Publications by Year: 2008


Torrelles, Jordi B, Rose Knaup, Avina Kolareth, Tatiana Slepushkina, Thomas M Kaufman, Peter Kang, Preston J Hill, et al. (2008) 2008. “Identification of Mycobacterium Tuberculosis Clinical Isolates With Altered Phagocytosis by Human Macrophages Due to a Truncated Lipoarabinomannan”. The Journal of Biological Chemistry 283 (46): 31417-28.

Phenotypically distinct clinical isolates of Mycobacterium tuberculosis are capable of altering the balance that exists between the pathogen and human host and ultimately the outcome of infection. This study has identified two M. tuberculosis strains (i.e. HN885 and HN1554) among a bank of clinical isolates with a striking defect in phagocytosis by primary human macrophages when compared with strain Erdman, a commonly used laboratory strain for studies of pathogenesis. Mass spectrometry in conjunction with NMR studies unequivocally confirmed that both HN885 and HN1554 contain truncated and more branched forms of mannose-capped lipoarabinomannan (ManLAM) with a marked reduction of their linear arabinan (corresponding mainly to the inner Araf-alpha(1–>5)-Araf unit) and mannan (with fewer 6-Manp residues and more substitutions in the linear Manp-alpha(1–>6)-Manp unit) domains. The truncation in the ManLAM molecules produced by strains HN885 and HN1554 led to a significant reduction in their surface availability. In addition, there was a marked reduction of higher order phosphatidyl-myo-inositol mannosides and the presence of dimycocerosates, triglycerides, and phenolic glycolipid in their cell envelope. Less exposed ManLAM and reduced higher order phosphatidyl-myo-inositol mannosides in strains HN885 and HN1554 resulted in their low association with the macrophage mannose receptor. Despite reduced phagocytosis, ingested bacilli replicated at a fast rate following serum opsonization. Our results provide evidence that the clinical spectrum of tuberculosis may be dictated not only by the host but also by the amounts and ratios of surface exposed mycobacterial adherence factors defined by strain genotype.

Azad, Abul K, Jordi B Torrelles, and Larry S Schlesinger. (2008) 2008. “Mutation in the DC-SIGN Cytoplasmic Triacidic Cluster Motif Markedly Attenuates Receptor Activity for Phagocytosis and Endocytosis of Mannose-Containing Ligands by Human Myeloid Cells”. Journal of Leukocyte Biology 84 (6): 1594-603.

The transmembrane C-type lectin, dendritic cell-specific ICAM-3-grabbing nonintegrin (DC-SIGN), has three conserved cytoplasmic tail motifs: the tyrosine (Y)-based, dileucine (LL), and triacidic cluster (EEE), which are believed to regulate ligand binding, uptake, and trafficking. We mutated each of these motifs by alanine substitution and tested their roles in phagocytosis and receptor-mediated endocytosis of the highly mannosylated ligands, Mycobacterium tuberculosis mannose-capped lipoarabinomannan (ManLAM) and HIV-1 surface glycoprotein gp120, respectively, in transfected human myeloid K-562 cells. Compared with wild-type and other mutants, the EEE mutant of DC-SIGN showed a reduced cell-surface expression, near abolishment in the phagocytosis of ManLAM-coated beads (90.5+/-0.4%), and a marked reduction in the endocytosis of soluble gp120 (79.3+/-0.7%). Although, the Y mutant of DC-SIGN did not exhibit any effect on phagocytosis and intracellular trafficking to the phagolysosome, the LL mutant caused the majority of the receptor and/or ligands to remain bound to the cell surface, indicating a role for the LL motif as an internalization signal. The majority of the EEE mutant protein was found to be retained by the intracellular trans-Golgi network and not by the late endosomal/lysosomal compartment of transfected K-562 cells. Collectively, our data indicate a dual role for the EEE motif as a sorting signal in the secretory pathway and a lysosomal targeting signal in the endocytic pathway.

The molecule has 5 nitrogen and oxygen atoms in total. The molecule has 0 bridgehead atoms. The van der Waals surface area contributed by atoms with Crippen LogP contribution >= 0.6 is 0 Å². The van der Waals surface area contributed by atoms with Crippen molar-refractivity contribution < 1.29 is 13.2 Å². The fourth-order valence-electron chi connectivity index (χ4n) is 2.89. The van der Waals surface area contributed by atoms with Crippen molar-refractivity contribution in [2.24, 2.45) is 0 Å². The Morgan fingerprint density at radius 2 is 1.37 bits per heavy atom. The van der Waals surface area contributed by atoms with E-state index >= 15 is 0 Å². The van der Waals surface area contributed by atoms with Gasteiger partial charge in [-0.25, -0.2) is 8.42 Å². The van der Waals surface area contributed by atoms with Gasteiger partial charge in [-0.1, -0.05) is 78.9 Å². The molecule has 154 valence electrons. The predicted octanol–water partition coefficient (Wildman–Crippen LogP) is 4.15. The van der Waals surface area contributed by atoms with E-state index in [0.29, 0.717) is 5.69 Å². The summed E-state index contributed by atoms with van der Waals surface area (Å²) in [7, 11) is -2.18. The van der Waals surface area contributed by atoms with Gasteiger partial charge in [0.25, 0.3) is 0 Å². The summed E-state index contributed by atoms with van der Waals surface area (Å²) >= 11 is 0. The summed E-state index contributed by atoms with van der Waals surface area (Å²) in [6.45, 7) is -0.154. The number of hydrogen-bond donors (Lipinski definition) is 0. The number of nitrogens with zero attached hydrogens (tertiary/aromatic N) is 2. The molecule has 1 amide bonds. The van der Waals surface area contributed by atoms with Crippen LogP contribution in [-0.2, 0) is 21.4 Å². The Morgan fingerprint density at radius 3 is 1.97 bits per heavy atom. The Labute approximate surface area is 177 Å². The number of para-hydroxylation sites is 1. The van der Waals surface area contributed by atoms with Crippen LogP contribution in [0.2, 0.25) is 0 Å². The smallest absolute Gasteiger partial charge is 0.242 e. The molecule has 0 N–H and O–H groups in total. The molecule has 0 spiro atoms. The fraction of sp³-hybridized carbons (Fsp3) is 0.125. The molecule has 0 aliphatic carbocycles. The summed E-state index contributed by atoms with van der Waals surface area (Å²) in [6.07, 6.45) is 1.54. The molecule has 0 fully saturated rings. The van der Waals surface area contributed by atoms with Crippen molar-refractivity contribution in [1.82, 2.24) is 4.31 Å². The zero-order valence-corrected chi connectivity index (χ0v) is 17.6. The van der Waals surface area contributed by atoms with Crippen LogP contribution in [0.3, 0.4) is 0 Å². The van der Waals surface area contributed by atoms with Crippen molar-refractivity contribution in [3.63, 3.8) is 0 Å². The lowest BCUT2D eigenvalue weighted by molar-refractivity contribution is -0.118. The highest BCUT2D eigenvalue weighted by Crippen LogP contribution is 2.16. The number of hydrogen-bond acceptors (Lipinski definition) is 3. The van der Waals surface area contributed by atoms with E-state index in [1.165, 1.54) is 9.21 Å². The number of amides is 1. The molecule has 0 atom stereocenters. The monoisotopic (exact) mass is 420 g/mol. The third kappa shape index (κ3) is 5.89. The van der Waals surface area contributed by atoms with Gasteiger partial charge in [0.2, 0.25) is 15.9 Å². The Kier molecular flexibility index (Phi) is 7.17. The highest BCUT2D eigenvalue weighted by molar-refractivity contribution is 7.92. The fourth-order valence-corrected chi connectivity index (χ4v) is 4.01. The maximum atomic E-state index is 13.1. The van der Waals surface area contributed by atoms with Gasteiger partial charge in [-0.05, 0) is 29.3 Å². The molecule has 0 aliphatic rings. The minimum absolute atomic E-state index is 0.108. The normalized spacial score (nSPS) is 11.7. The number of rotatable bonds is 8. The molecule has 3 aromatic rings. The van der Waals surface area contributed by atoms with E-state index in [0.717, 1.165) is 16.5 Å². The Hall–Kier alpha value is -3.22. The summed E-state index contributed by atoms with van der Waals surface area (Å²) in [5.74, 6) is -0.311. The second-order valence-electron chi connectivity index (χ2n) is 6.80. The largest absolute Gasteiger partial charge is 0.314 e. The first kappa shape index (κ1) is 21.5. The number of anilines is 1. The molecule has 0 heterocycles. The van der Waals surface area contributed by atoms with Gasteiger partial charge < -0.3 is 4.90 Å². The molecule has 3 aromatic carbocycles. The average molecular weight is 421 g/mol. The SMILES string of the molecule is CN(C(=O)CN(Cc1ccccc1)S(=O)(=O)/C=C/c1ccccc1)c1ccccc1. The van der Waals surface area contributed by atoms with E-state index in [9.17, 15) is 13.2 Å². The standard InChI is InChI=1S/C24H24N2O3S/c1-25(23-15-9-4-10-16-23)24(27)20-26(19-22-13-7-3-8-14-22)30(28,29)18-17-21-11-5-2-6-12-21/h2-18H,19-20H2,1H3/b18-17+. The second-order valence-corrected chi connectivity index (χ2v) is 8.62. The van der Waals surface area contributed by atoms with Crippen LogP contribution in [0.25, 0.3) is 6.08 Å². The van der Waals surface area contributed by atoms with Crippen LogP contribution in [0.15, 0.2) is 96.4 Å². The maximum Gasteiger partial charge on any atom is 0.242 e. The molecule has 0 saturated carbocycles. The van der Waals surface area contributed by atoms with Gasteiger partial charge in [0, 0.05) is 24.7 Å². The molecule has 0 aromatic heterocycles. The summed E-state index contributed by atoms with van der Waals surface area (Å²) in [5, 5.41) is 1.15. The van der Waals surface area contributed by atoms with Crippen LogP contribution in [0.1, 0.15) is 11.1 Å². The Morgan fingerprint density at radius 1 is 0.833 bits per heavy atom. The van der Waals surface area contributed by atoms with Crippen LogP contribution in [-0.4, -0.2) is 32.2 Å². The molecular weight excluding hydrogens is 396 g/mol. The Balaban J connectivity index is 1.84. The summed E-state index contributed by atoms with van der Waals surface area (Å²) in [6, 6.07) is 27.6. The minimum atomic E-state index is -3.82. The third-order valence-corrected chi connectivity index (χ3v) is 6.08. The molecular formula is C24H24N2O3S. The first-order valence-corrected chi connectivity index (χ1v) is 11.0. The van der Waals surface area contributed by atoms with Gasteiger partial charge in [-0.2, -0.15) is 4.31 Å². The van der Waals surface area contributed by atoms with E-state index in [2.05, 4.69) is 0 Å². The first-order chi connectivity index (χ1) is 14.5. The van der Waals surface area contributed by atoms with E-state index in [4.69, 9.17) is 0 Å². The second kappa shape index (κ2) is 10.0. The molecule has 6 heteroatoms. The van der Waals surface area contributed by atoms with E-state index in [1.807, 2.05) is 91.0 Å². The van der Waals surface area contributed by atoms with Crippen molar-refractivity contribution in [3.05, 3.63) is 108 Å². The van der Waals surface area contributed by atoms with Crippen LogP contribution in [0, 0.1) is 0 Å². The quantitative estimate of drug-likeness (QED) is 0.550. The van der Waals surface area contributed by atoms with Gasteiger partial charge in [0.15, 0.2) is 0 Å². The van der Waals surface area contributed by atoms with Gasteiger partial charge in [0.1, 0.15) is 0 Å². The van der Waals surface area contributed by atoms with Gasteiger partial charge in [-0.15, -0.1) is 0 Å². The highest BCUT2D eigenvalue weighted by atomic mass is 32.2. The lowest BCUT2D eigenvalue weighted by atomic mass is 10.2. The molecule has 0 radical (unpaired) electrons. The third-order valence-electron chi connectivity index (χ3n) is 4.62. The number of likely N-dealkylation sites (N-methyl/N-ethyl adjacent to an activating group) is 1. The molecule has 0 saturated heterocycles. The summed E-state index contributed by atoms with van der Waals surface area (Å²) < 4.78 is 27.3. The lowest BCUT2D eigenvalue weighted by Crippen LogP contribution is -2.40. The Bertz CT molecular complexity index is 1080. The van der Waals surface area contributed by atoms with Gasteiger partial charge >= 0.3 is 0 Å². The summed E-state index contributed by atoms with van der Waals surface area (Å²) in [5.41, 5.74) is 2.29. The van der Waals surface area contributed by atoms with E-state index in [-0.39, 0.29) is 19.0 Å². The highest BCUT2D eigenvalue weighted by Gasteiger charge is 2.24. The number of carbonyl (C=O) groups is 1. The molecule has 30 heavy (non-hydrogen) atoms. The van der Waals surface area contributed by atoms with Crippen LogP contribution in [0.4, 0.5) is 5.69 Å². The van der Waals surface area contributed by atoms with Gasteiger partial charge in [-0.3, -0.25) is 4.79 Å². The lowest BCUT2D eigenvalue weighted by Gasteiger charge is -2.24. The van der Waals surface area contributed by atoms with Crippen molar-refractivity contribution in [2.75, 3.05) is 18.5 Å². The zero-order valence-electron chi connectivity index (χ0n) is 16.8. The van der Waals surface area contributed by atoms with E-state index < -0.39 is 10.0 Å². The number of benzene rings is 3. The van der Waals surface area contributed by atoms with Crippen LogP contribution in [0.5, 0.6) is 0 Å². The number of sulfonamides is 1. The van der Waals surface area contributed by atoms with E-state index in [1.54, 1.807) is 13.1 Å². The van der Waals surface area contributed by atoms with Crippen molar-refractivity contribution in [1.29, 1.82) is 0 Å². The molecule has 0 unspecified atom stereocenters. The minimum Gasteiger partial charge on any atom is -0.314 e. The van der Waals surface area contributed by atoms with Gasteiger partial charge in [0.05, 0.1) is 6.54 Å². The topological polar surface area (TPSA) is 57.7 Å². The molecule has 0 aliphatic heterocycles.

Torrelles, J B, A K Azad, L N Henning, T K Carlson, and L S Schlesinger. (2008) 2008. “Role of C-Type Lectins in Mycobacterial Infections”. Current Drug Targets 9 (2): 102-12.

Worldwide clinical cases due to multi drug- and extensively drug-resistant strains of Mycobacterium tuberculosis (M.tb) are increasing making the need for new therapies more critical than ever. A major obstacle for designing new drugs to treat mycobacterial infections is our limited knowledge of the interface between the bacillus (especially M.tb) and its host. The pulmonary innate immune system plays a key role in the recognition of microbes entering via the respiratory route. Although the specificity of this system is broad and based on the recognition of pathogen-associated molecular patterns (PAMPs), it is uniquely regulated to limit inflammation and thereby prevent damage to the gas-exchanging alveoli. Pulmonary surfactant proteins A and D (SP-A and SP-D) are collagenous, soluble, C-type (Ca(2+)-dependent) lectins (named collectins) of the lung innate immune system that are secreted into the alveoli by resident type II alveolar epithelial cells and distal bronchiolar Clara cells. The related collectin in serum, mannose-binding lectin/protein (MBL or MBP), provides first-line defense against several microbes. Phagocytes represent the first cellular defense in the alveoli and their surface is rich in C-type lectin pattern recognition receptors (PRRs), including the mannose receptor (MR), dendritic cell-specific ICAM-3-grabbing nonintegrin (DC-SIGN) and DC-associated C-type lectin-1 (Dectin-1). This review will discuss the important roles of the cell-associated C-type lectin PRRs and soluble collectins in the innate immune response to mycobacterial infections, and will present the current state of knowledge regarding the potential uses of these C-type lectins in therapy against infections, focusing on M.tb.